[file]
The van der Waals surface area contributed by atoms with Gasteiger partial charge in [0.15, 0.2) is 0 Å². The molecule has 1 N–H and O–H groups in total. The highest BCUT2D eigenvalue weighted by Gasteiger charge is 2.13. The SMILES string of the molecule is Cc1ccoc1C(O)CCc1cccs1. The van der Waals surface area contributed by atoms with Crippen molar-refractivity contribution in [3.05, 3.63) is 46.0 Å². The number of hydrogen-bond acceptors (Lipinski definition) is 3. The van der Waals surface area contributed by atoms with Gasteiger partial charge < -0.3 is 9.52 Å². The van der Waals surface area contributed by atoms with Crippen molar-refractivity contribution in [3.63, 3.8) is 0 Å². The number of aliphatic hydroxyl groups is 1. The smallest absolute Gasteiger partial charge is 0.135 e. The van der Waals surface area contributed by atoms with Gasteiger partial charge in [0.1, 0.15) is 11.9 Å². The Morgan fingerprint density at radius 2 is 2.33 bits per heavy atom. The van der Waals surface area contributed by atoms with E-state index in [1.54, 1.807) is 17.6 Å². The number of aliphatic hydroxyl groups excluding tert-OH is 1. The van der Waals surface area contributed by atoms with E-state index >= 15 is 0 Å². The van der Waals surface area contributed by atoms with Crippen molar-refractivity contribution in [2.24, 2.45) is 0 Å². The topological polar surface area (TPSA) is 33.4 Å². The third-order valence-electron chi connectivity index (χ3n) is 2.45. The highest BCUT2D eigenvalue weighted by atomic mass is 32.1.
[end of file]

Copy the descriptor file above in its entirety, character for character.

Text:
The van der Waals surface area contributed by atoms with Gasteiger partial charge in [0.15, 0.2) is 0 Å². The molecule has 1 N–H and O–H groups in total. The highest BCUT2D eigenvalue weighted by Gasteiger charge is 2.13. The SMILES string of the molecule is Cc1ccoc1C(O)CCc1cccs1. The van der Waals surface area contributed by atoms with Crippen molar-refractivity contribution in [3.05, 3.63) is 46.0 Å². The number of hydrogen-bond acceptors (Lipinski definition) is 3. The van der Waals surface area contributed by atoms with Gasteiger partial charge < -0.3 is 9.52 Å². The van der Waals surface area contributed by atoms with Crippen molar-refractivity contribution in [3.63, 3.8) is 0 Å². The number of aliphatic hydroxyl groups is 1. The smallest absolute Gasteiger partial charge is 0.135 e. The van der Waals surface area contributed by atoms with Gasteiger partial charge in [0.1, 0.15) is 11.9 Å². The Morgan fingerprint density at radius 2 is 2.33 bits per heavy atom. The van der Waals surface area contributed by atoms with E-state index in [1.54, 1.807) is 17.6 Å². The number of aliphatic hydroxyl groups excluding tert-OH is 1. The van der Waals surface area contributed by atoms with E-state index >= 15 is 0 Å². The van der Waals surface area contributed by atoms with Crippen molar-refractivity contribution in [2.24, 2.45) is 0 Å². The topological polar surface area (TPSA) is 33.4 Å². The third-order valence-electron chi connectivity index (χ3n) is 2.45. The highest BCUT2D eigenvalue weighted by atomic mass is 32.1.